Particle physics is the study of the smallest and most fundamental building blocks of nature and their interactions. Huge laboratories, with a large number of scientists from around the world, are devoted to such studies. However, nature provides us with the biggest “laboratory” of all, which is the universe itself. Observations of the universe on the largest of scales can clue us into the behavior of its smallest constituents. I work on this interface of Particle Physics and Cosmology where the small meets the large.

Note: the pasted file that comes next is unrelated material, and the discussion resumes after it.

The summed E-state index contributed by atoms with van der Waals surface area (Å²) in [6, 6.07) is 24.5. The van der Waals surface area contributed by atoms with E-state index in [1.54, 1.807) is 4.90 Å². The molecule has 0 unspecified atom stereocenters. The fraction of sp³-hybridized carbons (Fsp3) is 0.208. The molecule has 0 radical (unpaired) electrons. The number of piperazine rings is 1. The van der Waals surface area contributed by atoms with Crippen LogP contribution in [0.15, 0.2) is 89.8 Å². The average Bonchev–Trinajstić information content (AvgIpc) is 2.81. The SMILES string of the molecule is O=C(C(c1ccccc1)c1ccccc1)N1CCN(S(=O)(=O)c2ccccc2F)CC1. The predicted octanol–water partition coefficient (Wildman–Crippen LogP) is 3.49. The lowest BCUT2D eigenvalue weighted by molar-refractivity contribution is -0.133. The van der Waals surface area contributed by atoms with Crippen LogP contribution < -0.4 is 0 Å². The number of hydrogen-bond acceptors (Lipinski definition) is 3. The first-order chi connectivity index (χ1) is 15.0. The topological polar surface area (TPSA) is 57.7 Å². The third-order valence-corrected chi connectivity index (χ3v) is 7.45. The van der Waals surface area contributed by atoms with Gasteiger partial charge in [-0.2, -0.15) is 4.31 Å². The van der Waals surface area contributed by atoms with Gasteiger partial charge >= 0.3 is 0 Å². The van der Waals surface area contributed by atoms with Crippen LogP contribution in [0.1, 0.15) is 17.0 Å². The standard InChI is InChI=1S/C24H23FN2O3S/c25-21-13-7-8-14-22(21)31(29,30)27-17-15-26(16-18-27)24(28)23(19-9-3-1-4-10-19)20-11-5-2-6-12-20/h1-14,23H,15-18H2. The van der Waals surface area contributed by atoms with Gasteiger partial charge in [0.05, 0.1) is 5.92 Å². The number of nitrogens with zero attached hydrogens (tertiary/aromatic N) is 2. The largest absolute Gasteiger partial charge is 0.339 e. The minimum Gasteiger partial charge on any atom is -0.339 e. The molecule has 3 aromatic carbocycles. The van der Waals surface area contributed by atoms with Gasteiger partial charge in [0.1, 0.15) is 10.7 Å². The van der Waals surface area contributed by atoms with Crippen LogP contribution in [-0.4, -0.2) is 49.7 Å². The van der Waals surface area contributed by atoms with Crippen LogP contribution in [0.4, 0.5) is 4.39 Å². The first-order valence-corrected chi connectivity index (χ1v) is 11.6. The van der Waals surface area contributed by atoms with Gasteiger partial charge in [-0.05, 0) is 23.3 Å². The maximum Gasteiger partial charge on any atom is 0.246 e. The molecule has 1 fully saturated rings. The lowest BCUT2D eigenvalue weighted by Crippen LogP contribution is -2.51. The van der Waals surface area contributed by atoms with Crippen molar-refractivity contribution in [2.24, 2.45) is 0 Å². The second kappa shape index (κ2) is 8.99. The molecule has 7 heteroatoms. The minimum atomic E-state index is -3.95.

Cosmological observations indicate that about a quarter of our universe is in the form of a kind of matter that doesn’t shine and is unknown to us. If one assumes that this matter comes in the form of particles, then models consistent with the existing theories of particle physics and cosmology can be written to describe it, their consequences investigated theoretically and in the laboratory. I’m concerned with the model investigation part. The class of models I work on assume that this “Dark Matter” is composed of new particles that interact indirectly and very weakly with the particles we know.